Mythic Creatures

Review

of an Exhibition

by Paul Orselli

Published on July 08, 2007

  • Description:

    The premise of the exhibition “Mythic Creatures” is excellent, namely, that many myths (giants, mermaids, dragons) have a basis in natural objects or phenomena. Unfortunately the execution of the exhibition does not live up to this premise.

    The exhibition itself is divided into thematic areas based on the classical elements such as “Water”, “Air” and “Fire” with creatures reflective of that particular theme shown.

    There is a bit of the carnival sideshow look to “Mythic Creatures.” Appropriately, a “Feegee Mermaid” (a creepy part fish/ part monkey/part paper-mache bit of taxidermy hokum first employed by P.T. Barnum) is included in the show. And whether intentional or not, many of the large carved figures and wall graphics look a bit disjointed and, well, cheesy, when compared to the actual collection objects (old manuscripts, natural history specimens, and historical artifacts.)

    There were several interactives in the show in addition to the large set pieces and collection cases. Unfortunately, these interactives also fell short of the mark. A video/mechanical interactive with the promising title of “Mythoscope” merely shifted between two video images (manatee and mermaid) when a handle was turned. Considering the finely engineered cabinetry and high-quality video production for this particular component, it’s a shame the actual interaction wasn’t more carefully thought out.

    The other mechanical interactives were also knob-turning, whizzing visions signifying little.

    There are interesting points for the dedicated visitor to glean from this exhibition, but I only wish more time and resources were spent on the real objects and real cultural stories and less on the gaudy carnival trappings. (Dare I surmise that the “marketeers” didn’t think this traveling exhibition would “sell” without such trappings?)

Latest Comments (5)

Here we go again . . .

by Kathleen Mclean - July 12, 2007

Why do museums think they have to be superficial in order to be successful? I agree with you Paul—this is such an excellent theme for an exhibition. Too bad it wasn’t rigorous in its presentation. Even “carnival trappings” can be interesting food for thought, if presented carefully and creatively. Do you have any more images?

Mythical Images

by Paul Orselli - July 12, 2007

Along with many of AMNH’s recent traveling exhibitions they’ve banned cameras inside the exhibit galleries. (Although one visitor was taking lots of shots of the Gigantopithecus model when I was there – after the guard wandered away!)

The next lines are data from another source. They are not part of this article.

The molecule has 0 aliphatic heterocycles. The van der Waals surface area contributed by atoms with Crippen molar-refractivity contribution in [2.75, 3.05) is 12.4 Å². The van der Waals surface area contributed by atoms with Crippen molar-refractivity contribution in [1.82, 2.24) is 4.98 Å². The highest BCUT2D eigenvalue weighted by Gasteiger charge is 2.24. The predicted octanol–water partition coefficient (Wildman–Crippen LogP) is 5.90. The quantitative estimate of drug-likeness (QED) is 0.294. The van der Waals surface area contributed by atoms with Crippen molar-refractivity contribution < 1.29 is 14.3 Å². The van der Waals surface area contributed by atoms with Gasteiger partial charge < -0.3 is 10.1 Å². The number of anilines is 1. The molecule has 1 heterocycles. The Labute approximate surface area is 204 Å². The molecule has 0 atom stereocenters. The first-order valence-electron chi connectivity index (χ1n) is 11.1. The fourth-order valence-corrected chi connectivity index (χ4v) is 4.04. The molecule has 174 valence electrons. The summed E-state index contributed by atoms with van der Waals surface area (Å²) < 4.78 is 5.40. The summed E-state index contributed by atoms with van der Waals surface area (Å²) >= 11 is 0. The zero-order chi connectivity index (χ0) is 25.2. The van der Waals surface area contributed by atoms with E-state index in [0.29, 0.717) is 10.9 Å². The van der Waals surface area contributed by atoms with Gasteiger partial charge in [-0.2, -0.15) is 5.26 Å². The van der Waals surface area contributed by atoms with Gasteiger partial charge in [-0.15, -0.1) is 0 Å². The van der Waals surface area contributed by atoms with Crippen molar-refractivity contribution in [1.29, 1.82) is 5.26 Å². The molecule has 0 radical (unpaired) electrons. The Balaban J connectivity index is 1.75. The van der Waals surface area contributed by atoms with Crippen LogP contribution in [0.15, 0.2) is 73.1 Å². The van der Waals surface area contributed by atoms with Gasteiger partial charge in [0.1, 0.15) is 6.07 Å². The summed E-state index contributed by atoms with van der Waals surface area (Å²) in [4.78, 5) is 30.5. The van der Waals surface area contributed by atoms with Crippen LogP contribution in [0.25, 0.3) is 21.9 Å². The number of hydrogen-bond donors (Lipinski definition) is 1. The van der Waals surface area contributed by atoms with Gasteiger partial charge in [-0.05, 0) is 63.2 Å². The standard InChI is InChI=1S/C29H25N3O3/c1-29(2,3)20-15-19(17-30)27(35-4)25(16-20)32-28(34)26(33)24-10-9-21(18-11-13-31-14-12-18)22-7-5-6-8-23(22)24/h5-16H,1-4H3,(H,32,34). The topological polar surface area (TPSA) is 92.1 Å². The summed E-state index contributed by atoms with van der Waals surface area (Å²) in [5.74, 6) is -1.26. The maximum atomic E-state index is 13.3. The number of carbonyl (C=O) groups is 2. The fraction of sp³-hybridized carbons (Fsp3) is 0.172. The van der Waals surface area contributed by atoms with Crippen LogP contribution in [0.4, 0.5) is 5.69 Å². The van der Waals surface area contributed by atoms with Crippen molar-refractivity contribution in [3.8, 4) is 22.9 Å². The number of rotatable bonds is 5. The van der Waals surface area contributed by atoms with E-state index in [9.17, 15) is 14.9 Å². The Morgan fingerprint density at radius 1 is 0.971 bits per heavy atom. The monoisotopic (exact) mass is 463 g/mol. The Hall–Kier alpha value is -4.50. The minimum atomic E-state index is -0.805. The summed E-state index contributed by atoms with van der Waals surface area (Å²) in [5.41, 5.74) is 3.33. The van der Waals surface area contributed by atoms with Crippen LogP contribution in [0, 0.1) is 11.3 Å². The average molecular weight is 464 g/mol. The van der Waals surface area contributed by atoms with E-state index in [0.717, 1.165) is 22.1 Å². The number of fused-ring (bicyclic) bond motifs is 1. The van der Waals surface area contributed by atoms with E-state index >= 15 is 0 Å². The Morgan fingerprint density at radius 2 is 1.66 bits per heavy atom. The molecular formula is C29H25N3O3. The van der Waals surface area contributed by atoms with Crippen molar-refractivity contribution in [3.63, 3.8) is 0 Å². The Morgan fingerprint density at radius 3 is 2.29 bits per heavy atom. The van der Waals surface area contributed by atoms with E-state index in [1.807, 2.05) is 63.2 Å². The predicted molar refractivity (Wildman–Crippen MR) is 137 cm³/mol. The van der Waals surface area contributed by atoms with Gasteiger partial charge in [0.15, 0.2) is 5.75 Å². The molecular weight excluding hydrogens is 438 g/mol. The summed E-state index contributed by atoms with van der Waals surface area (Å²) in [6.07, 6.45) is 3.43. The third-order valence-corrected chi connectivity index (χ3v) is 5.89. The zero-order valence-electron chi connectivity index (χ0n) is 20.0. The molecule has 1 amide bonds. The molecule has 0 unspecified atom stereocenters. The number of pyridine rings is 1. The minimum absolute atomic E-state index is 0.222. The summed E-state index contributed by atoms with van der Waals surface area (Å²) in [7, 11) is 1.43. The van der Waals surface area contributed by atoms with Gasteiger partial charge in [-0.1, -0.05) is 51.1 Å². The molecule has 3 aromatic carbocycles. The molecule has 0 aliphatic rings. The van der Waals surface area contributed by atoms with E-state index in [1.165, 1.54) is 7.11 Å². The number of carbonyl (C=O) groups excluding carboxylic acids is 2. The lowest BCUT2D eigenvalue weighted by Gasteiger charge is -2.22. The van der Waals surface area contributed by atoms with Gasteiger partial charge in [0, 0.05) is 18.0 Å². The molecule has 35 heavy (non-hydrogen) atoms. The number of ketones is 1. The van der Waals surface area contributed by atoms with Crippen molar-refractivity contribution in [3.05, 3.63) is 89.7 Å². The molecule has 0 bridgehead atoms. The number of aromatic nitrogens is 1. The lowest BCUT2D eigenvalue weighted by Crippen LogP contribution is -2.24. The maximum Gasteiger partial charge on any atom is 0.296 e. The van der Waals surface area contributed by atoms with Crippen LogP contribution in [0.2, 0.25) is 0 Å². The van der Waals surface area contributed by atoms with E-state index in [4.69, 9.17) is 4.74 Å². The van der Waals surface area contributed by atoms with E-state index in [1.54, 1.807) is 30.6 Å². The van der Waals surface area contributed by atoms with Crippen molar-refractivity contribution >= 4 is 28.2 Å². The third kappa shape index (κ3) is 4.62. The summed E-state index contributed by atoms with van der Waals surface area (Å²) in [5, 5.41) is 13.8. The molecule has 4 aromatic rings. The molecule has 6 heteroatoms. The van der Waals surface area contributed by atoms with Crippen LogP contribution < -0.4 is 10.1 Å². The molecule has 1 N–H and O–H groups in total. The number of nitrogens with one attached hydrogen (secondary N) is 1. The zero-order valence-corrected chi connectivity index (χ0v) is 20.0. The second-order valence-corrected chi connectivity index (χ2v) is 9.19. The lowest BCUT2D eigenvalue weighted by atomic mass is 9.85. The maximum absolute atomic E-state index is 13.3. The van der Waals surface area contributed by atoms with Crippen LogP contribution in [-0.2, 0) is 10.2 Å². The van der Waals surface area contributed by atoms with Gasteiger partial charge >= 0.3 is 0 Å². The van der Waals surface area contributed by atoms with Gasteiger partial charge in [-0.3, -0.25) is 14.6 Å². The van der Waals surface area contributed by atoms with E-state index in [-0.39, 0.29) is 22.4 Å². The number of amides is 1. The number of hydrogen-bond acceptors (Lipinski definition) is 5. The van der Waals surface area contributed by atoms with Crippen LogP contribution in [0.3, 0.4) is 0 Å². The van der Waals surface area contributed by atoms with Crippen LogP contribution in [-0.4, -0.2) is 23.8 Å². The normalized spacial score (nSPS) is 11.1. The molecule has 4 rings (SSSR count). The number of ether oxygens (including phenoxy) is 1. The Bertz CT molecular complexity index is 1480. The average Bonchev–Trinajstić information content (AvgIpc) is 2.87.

So I just scavenged images off the Web.

I was curious...

by Jim Spadaccini - July 12, 2007

I decided to look for photos from the exhibit in Flickr. Apparently, as you saw not everyone is following the “no photo” policy. Look at the comment associated with the first link.

http://www.flickr.com/photos/slice/520012634/
http://www.flickr.com/photos/michie131/sets/72157600723072862/
http://farm2.static.flickr.com/1372/566877459_1db5b3d7f0.jpg?v=0

One man's unicorn

by Wendy Pollock - July 15, 2007

Edward Rothstein of the New York Times reviewed this exhibition in late May, then in an interesting June 4 article, juxtaposed it with the recently opened Kentucky Creation Museum in an article called “In or Out of Eden, One Man’s Unicorn May Be Another’s Apatosaurus.” (Does anyone know whether AMNH is looking at what visitors are taking away from this?)

Taking photographs of exhibits

by Colin Purrington - July 20, 2007

If you’re in the habit of stealth photography, I highly recommend buying an Olympus E-330. It has an LCD screen that pops out horizontally, so you can wear the camera around your neck while discreetly looking down in the view finder screen. Then I use the wireless remote to actually expose the shot. The shutter is a bit loud, but I just wait until there’s a bit of chatter before hitting the button.

There are also many point-and-shoot pocket cameras out there that have sound-free exposures…plus these days they have really high ISO settings and image stabilization, so you can take shots without flash.

If you want a sample of what I’m able to do with my SLR, here are some photographs of the Darwin Exhibit:

http://www.flickr.com/photos/cpurrin1/sets/72157594233931039/

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